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Shared borders and the paradigm shift

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Rosario Sanchez
Senior Research Scientist at Texas Water Resources Institute.

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  • Shared borders and the paradigm shift

Borders, fences, limits. The parameters that govern our conception of security and the long-term prevalence of the world as we know it, or at least, as we imagine it is. If we open the door too much for too long, our status quo changes, anxiety takes over and blaming of outsiders, whatever the outsider might be, occurs. Climate, water, and our environment are testing our very cherished paradigms of security. It is established in our mindsets that borders put a line between differences, qualities of life, freedoms and values. Borders have historically built walls between peace and war, black from white, good from bad. This paradigm might have been true at some points in history, but I doubt it is useful anymore. Climate, water and the environment, the most important threats to the world in modern history, could care less about our diminished conceptions of security: borders. I am inclined to say that the biggest threat we are facing is not climate change, not even water scarcity, but the destruction of our paradigm of power security driven by the establishment of imaginary lines. This is not to say that this change is dangerous, on the contrary, I think the shift is necessary; however, there is a cost associated with it.

Environmental, and particularly, shared water systems, have restrained our capacity to set limits, preferences, and even priorities

World discussions over current environmental threats and how little has been accomplished by countries tend to concentrate on issues associated with financing, the inclusion of stakeholders, building social capital, commitment, and leadership. Very few or none address the issue of the potential shift of paradigm towards the “sharing” of risks and opportunities, which is really what keeps countries from commitments that transcend their borders. How should countries understand now that borders do not play a role anymore in preserving our security, and if fact, seem to be an obstacle for addressing our most pressing world challenges? What should be now and how do we establish those imaginary limits that provide us with security to avoid social anxiety coming from external threats? What does external mean now? Is there anything in the natural system not connected to itself that sooner or later will have an impact to some degree on every place on the planet? These are the questions that countries find difficult to address because the priority now seems to relay outside their constrained realm of influence, power, and decision-making. We have all become outsiders. Environmental, and particularly, shared water systems, have restrained our capacity to set limits, preferences, and even priorities. We have lost power. We have lost control. And this is the biggest unsaid threat facing the current power and international relations paradigm: power balance is shifting, shrinking towards …what? Individuals? Communities? Transborder regions? Planet? Not sure. What priorities should we focus on now? How do we define “domestic threats” when we all know they are not domestic anymore? Moreover, how do we execute our decision-making power effectively if the risk transcends our borders?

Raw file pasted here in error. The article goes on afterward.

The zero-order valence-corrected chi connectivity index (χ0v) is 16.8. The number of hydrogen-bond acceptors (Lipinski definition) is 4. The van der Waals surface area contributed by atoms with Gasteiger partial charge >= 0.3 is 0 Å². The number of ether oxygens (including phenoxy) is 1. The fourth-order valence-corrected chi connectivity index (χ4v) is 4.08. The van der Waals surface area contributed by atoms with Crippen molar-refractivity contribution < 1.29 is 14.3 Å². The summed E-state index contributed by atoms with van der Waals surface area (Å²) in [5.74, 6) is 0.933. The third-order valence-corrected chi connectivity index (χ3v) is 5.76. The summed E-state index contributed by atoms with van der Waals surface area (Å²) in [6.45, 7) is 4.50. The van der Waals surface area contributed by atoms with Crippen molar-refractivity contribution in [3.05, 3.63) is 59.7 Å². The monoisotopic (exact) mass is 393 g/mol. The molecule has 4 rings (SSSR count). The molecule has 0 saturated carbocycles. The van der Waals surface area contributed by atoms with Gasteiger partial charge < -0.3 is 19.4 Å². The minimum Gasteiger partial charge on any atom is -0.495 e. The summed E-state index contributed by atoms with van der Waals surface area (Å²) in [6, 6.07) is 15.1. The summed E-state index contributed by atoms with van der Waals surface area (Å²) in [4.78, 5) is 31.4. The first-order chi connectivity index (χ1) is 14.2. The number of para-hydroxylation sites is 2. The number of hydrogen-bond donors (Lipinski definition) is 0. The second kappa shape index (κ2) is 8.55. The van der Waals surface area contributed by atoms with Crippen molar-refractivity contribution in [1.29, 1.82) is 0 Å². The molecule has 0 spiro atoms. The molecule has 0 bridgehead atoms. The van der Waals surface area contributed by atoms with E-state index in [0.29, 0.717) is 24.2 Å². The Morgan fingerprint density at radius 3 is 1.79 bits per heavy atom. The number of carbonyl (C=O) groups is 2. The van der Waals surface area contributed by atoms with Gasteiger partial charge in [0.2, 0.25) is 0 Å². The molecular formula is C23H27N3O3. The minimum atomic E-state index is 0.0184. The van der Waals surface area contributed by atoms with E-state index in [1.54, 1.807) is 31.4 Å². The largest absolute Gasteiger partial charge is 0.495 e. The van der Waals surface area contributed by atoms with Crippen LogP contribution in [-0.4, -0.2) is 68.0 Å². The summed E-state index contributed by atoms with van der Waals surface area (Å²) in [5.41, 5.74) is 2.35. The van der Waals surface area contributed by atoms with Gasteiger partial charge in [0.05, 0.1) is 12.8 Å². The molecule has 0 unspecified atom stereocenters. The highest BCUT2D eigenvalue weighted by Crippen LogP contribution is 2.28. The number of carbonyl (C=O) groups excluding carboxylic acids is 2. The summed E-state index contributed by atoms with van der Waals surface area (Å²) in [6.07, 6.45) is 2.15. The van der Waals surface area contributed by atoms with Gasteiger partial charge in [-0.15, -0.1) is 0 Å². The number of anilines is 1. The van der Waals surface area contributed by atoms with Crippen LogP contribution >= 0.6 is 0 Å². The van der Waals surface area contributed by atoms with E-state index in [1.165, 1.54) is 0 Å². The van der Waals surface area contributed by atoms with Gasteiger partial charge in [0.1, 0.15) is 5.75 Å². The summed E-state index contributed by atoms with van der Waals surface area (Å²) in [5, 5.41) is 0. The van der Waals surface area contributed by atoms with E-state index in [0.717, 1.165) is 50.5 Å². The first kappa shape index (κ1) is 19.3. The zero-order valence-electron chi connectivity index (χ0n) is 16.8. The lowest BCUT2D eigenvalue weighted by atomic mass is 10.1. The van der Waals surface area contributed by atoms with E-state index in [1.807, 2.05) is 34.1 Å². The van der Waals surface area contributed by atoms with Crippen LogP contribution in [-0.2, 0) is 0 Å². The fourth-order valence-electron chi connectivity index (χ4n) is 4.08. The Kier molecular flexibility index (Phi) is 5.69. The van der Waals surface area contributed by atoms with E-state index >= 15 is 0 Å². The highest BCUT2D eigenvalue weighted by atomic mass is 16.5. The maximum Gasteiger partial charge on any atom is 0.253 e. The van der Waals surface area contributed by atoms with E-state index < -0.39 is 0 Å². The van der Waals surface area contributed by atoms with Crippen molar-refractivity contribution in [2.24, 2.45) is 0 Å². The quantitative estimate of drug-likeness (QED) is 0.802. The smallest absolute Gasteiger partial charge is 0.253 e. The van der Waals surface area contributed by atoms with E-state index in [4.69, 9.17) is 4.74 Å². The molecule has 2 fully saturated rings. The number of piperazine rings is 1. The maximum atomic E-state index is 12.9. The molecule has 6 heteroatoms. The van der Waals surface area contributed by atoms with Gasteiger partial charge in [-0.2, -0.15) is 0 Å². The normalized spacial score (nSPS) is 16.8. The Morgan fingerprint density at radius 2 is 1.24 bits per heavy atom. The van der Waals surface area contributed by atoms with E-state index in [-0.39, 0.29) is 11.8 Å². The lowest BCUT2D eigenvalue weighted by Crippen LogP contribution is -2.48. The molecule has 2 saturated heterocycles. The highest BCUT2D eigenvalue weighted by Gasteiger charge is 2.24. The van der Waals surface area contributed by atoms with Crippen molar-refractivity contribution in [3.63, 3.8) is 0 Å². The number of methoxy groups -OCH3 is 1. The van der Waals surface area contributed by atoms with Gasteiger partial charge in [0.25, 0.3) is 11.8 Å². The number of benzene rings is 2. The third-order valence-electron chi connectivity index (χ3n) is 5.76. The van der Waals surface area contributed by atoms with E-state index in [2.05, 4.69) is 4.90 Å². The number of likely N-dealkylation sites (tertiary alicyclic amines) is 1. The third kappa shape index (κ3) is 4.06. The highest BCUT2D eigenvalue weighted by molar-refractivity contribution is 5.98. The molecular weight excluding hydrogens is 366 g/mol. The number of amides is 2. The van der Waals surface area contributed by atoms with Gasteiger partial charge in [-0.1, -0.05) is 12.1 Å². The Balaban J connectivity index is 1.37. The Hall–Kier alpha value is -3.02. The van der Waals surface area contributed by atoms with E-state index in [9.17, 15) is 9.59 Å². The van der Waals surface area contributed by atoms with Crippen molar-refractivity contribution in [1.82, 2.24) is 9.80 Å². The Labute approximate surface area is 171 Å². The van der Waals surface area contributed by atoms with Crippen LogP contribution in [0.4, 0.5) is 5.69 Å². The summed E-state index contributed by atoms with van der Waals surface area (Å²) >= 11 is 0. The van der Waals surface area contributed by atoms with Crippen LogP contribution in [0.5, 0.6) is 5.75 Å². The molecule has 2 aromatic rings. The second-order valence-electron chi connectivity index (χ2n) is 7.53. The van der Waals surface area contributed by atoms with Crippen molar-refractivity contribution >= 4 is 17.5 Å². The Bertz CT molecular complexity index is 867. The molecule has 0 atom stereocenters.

Europe has shown some success in adapting to sort of porous borderlines with more “shared” commitment to the “union”. However, it took them at least 1,500 years and two world wars to understand the need for an “outside” perspective rather than a limited countrywide perspective driven by borderlines. This has not been the case nor the history of the Americas, Asia, Africa. The environment is not only testing the resilience capacity of our natural systems and human systems, but our own conception of power security among countries, and most of all, among ourselves. The test is evaluating our true commitment to an overall well-being without guarantees that the overall well-being will be good enough to justify investments in lieu of other domestic priorities. The paradigm will shift, the question is how long it will take for the international community to adapt to a world where its greatest threat cannot be constrained by our traditional delineated comfort zones.

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